At Pen Air, we believe in supporting our local community using our time, talents, and sponsorships. The spirit of communerosity shines through our employee-driven fundraising program, Jeans for Generosity.  We offer financial support to a number of local organizations, including the Beacon Shelter for Women & Children, the Loaves & Fishes Soup Kitchen, and the Pensacola Humane Society. We also encourage our employees to volunteer with local nonprofits. In return, we reap enormous benefits—learning more about our community, getting to know our neighbors, and giving back.

Getting started

If you’re ready to ramp up your communerosity, think about what you’d like to do. Are you interested in tutoring at-risk kids, building homes for those in need, or perhaps beautifying a park?

It may help to start by listing existing skills, hobbies, or interests, or areas you’d like to learn more about. For example, if you enjoy art, consider becoming a volunteer docent at your local art museum. Love animals?  Volunteer some time each week to help out at the local shelter. Whatever your interest, makes it easy to browse volunteer organizations in your area. 

No time to volunteer?  Organizations are always in need of monetary and material support.  Consider donating financially to your favorite local charity, or donating new or gently used items to an organization that will pass them along to those in need. 

Finding the time

If you do want to volunteer your time, fitting community involvement into your busy schedule doesn’t need to be overwhelming. Look for organizations that can use the time you have available. If you’re not sure how much time you can commit, start with one hour at a time—even if you just get together with a group of neighbors to clean up a park.

Increasing your “communerosity”

Volunteering is an outstanding way to get to know your neighbors and fellow citizens while making a difference in the lives of others. At Pen Air, we believe it is important to share our resources with those in need.  We hope you’ll take the time to share your knowledge and experience, too. Together, we can make Pensacola an even better place for everyone in the community.

Tuesday, October 18, 2016

Finding a Real Estate Agent Who Understands Your Needs

The process of buying or selling a home can be intimidating, but with a few steps, you can build your knowledge of available properties that fit your needs and find a professional real estate agent to help guide you through the process.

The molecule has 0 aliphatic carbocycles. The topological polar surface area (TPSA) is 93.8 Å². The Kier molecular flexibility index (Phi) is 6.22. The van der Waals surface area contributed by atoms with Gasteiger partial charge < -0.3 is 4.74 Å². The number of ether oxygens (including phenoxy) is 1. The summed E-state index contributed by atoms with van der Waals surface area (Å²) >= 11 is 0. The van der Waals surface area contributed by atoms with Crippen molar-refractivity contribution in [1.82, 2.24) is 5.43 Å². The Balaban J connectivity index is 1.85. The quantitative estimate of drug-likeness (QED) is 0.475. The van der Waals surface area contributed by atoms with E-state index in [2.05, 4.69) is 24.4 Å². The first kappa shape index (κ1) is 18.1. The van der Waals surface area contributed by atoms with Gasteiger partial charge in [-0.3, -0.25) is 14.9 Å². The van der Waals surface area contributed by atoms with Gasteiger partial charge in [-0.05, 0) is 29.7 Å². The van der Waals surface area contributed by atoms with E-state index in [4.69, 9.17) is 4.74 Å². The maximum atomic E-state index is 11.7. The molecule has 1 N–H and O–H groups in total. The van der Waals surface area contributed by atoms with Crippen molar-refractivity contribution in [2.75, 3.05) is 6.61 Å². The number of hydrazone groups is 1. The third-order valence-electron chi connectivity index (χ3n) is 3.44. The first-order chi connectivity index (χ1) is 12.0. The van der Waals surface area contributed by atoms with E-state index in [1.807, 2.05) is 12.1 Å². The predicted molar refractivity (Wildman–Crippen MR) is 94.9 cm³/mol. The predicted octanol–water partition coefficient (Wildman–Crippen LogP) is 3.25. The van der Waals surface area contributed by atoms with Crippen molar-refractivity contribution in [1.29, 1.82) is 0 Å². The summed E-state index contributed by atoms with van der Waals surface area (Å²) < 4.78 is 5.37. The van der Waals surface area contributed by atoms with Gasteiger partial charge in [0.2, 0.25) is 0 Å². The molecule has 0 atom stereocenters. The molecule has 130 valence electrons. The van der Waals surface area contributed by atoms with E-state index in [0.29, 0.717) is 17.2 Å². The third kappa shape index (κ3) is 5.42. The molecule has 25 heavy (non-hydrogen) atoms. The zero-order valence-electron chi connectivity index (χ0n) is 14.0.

Getting started

Real estate agents are trained individuals who will work with you to buy or sell a home. If you’re buying a house, they may help you find appropriate properties for your needs and budget; negotiate with sellers; put together legal paperwork including offers; and recommend trusted local home inspectors, lawyers and contractors. If you’re selling, they will advise you on how best to prepare your home for sale; list your home on online sites and local papers; conduct open houses; negotiate with buyers and their agents; and manage the sales process. Agents must be licensed by the state in which you want to buy or sell a home and a good agent is knowledgeable about both sides of the deal and will advise you every step of the way.

Prioritizing your needs

Consider the details that will impact your home search or sale. For example: What’s your timeframe for buying or selling your home? If you’re buying, what is your ideal location? What is your budget — and have you been pre-approved for a loan?

For home buyers, make a list of must-have and nice-to-have features in a home. How many bedrooms and bathrooms you would like to have? Do you need a home office, open family space, a garage, or a fenced yard? How close would you like to be to neighborhood schools and shops?

For sellers, consider timing, the anticipated market value of your house, and the unique attributes or benefits of your house and how they can be shown to buyers.  

Simultaneously, put together questions for prospective agents. You might ask: What’s your process for buying or selling a house? How many home sales are you directly involved in each year? What do your services include? What isn’t included that I will need?

Researching and finding an agent

Ask friends, family and co-workers for recommendations, but remember that you are hiring an agent to do a job for you.  Take the time to get to know them and ensure they understand your needs and are a good, trusted partner for you. Attend open houses in your desired neighborhood to learn about available properties, talk with prospective agents, and ask questions. You can research local properties, agents, and open houses online at Pensacola Area MLS or Baldwin County MLS.

With a little planning, you’ll find an agent who understands your needs and can help guide you through the process.